MLK Day Where Race Teaching Bills Stand in Wisconsin | News
MADISON (WKOW) — A bill that would establish new restrictions on how Wisconsin K-12 schools can teach race relations remains a vote away from Gov. Tony Evers’ office.
The topic of how schools teach about race, and specifically whether they incorporate elements of critical race theory, came to the fore again during Martin Luther King Jr. Day Monday.
Former Gov. Scott Walker addressed Critical Race Theory (CRT), which is a subject for law students only.
“Opposing the CRT doesn’t mean we don’t want students learning about slavery or racial tensions throughout America’s history,” Walker wrote. “Instead, we want students to learn how we’ve worked to overcome it and what remains to be done. , rather than engaging in a new form of racism.”
Frank King, a professor of ethnic studies at UW-Platteville, pushed back against the former governor’s words, saying there was nothing racist about exploring how the country’s history of discriminatory policies on issues as housing and banking affects the present.
“[CRT] is an analysis of the law through the lens of race,” King said.
Dan Lennington, associate attorney at the conservative Wisconsin Institute for Law & Liberty, said while the CRT itself may not be taught at the elementary school level, he believes districts are putting its principles into practice. .
“Teaching kids about white privilege, whiteness, implicit bias, microaggressions, saying all cops are bad, lessons about social activism,” Lennington said. “These are very different teaching categories.”
Lennington specifically pointed to the Middleton Cross Plains area school district and his page for “Anti-Racist Learning Resources,” which includes subpages on topics like implicit bias and whiteness.
King said such lessons were key to understanding the present, pointing to the breed creation as a concept dates back to the 1600s and was used to divide workers.
“Poor white people are affected by this because they have always been taught to have animosity towards the people below them instead of the people who have all the wealth,” King said.
Status of legislation
Assembly Republicans passed a bill in September, it would prohibit school districts from teaching lessons that make students feel responsible for acts committed by ancestors of the same race or gender.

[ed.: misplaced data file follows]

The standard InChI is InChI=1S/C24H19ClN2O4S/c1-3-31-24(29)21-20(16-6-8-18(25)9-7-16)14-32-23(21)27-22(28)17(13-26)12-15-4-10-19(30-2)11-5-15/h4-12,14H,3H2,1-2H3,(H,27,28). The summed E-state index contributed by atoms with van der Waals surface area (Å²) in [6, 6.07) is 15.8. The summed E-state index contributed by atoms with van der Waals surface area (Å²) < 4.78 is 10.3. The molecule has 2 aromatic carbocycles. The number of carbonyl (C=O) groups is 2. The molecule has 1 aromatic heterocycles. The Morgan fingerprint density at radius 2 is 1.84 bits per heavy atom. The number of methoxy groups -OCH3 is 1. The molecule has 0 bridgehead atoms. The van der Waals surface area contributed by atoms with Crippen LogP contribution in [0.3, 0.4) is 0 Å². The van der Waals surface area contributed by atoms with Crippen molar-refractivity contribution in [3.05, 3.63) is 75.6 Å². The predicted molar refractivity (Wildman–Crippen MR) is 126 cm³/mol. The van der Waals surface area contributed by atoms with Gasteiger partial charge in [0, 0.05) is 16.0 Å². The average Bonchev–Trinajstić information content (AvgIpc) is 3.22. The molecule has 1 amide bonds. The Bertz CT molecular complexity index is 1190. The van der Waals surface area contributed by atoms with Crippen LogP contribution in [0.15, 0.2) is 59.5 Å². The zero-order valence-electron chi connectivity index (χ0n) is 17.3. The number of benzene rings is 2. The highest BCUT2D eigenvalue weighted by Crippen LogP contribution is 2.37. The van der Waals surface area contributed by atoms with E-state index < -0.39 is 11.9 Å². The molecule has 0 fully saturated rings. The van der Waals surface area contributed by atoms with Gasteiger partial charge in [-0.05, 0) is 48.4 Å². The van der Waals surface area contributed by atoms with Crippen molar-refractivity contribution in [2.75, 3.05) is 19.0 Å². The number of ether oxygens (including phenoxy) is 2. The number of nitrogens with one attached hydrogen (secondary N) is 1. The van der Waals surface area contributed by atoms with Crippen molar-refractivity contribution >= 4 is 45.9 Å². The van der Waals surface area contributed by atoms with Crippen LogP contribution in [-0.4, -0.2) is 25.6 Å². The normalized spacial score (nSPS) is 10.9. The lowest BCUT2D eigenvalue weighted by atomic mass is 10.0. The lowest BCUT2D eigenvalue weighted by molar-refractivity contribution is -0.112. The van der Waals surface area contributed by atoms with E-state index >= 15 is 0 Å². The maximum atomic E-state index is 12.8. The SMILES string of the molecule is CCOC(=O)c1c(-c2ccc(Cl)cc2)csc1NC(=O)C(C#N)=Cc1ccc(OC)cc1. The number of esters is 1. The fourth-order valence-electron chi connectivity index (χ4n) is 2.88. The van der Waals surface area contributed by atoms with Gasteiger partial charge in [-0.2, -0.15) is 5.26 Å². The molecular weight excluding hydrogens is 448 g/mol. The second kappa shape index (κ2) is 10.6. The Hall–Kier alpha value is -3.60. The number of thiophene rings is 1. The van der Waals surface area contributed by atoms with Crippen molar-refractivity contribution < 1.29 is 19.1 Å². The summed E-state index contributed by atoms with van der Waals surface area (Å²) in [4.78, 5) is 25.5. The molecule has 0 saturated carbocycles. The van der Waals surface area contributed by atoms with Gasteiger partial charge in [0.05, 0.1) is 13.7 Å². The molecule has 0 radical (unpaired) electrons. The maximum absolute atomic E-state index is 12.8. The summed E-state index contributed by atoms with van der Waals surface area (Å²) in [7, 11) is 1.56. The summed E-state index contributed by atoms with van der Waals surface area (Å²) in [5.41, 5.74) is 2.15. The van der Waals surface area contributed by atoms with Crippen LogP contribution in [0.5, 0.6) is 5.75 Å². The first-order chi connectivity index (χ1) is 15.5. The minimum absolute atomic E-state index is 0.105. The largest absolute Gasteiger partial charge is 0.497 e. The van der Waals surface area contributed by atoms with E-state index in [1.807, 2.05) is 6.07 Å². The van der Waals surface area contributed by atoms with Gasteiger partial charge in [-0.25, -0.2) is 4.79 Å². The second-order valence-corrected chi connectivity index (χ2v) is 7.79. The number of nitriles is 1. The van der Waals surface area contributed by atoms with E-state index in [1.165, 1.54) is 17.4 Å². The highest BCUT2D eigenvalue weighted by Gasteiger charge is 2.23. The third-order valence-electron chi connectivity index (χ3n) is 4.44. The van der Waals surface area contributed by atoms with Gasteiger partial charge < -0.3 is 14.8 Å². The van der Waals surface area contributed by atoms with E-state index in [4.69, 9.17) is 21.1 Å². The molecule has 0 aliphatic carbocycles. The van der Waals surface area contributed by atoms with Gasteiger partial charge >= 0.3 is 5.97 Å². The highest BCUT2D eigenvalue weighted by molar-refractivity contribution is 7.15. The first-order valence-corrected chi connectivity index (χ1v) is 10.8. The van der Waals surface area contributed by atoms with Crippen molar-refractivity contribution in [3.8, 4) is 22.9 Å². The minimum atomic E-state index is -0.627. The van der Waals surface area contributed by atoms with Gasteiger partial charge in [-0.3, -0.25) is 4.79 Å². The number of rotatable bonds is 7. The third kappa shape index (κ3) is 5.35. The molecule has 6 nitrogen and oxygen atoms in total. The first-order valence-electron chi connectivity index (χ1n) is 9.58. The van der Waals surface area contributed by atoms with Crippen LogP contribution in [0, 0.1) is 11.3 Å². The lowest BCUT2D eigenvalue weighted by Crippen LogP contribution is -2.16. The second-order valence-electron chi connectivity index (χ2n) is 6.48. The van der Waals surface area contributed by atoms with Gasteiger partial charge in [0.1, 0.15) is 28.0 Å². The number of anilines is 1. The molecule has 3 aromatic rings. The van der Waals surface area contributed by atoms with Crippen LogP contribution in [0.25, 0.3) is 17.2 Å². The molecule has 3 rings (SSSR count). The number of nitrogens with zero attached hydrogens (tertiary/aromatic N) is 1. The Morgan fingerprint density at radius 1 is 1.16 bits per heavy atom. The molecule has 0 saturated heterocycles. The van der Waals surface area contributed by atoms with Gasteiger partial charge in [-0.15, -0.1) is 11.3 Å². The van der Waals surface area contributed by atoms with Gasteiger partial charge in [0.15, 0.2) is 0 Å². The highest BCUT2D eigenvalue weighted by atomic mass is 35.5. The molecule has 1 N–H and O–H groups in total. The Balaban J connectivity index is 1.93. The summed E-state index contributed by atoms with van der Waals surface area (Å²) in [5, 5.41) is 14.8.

Lennington defended the legislation, saying it was not intended to block the teaching of unpleasant moments in American history. He said schools in Wisconsin could teach the impact of the history of racist policies on the present without dividing students into classes of oppressor and oppressed.
“How we overcame racism in many examples in the past, how racism still has an effect and persists in today’s society, how there are racial disparities in American society,” he said. declared. “These things are all true, all must be taught.”
Rep. LaKeshia Myers (D-Milwaukee) said the bills would have a chilling effect on those lessons, though, because parents would only have to say their child felt responsible for historical injustices. She said that in reality the bill is an example of a concerted conservative effort to use the lessons of race as a corner issue.
“They made Critical Race Theory kind of a ‘big bad wolf’ and kind of a national catch-all phrase,” she said.
The bill still needs to receive a vote in the Senate. The office of Senate Majority Leader Devin LeMahieu (R-Oostburg) did not respond to questions Monday about the status of the bill.
Myers said the bill’s existence in tandem with GOP lawmakers sharing some of King’s writings was particularly hard to digest on Monday. Frank King and the Milwaukee Democrat both accused conservatives of whitewashing King’s legacy, pointing to some of his other writings that argued the United States had failed to extend its promise of prosperity and opportunity to all.
“[King], you know, wanted Black and White to walk hand in hand,” Myers said.